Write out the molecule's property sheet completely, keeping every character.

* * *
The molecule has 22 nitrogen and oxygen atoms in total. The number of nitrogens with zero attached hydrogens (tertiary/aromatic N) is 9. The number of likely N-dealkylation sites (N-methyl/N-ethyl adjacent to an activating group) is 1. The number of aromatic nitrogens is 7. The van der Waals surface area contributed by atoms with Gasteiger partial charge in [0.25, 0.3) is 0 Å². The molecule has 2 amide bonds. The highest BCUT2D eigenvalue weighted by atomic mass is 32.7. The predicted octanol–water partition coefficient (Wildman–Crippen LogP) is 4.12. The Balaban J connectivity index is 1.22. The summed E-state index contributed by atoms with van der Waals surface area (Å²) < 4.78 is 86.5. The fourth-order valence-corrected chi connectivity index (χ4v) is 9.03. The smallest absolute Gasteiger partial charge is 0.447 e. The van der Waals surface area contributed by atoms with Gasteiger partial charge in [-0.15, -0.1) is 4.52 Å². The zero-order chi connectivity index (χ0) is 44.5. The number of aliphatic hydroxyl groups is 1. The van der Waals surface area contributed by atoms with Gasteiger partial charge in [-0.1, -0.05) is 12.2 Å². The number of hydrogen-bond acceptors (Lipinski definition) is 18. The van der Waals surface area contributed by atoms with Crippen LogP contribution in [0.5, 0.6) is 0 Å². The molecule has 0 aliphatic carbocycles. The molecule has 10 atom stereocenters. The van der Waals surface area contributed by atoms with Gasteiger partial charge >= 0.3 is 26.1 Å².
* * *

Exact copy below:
The molecule has 22 nitrogen and oxygen atoms in total. The number of nitrogens with zero attached hydrogens (tertiary/aromatic N) is 9. The number of likely N-dealkylation sites (N-methyl/N-ethyl adjacent to an activating group) is 1. The number of aromatic nitrogens is 7. The van der Waals surface area contributed by atoms with Gasteiger partial charge in [0.25, 0.3) is 0 Å². The molecule has 2 amide bonds. The highest BCUT2D eigenvalue weighted by atomic mass is 32.7. The predicted octanol–water partition coefficient (Wildman–Crippen LogP) is 4.12. The Balaban J connectivity index is 1.22. The summed E-state index contributed by atoms with van der Waals surface area (Å²) < 4.78 is 86.5. The fourth-order valence-corrected chi connectivity index (χ4v) is 9.03. The smallest absolute Gasteiger partial charge is 0.447 e. The van der Waals surface area contributed by atoms with Gasteiger partial charge in [-0.15, -0.1) is 4.52 Å². The zero-order chi connectivity index (χ0) is 44.5. The number of aliphatic hydroxyl groups is 1. The van der Waals surface area contributed by atoms with Gasteiger partial charge in [-0.1, -0.05) is 12.2 Å². The number of hydrogen-bond acceptors (Lipinski definition) is 18. The van der Waals surface area contributed by atoms with Crippen LogP contribution in [0.5, 0.6) is 0 Å². The molecule has 0 aliphatic carbocycles. The molecule has 10 atom stereocenters. The van der Waals surface area contributed by atoms with Gasteiger partial charge >= 0.3 is 26.1 Å².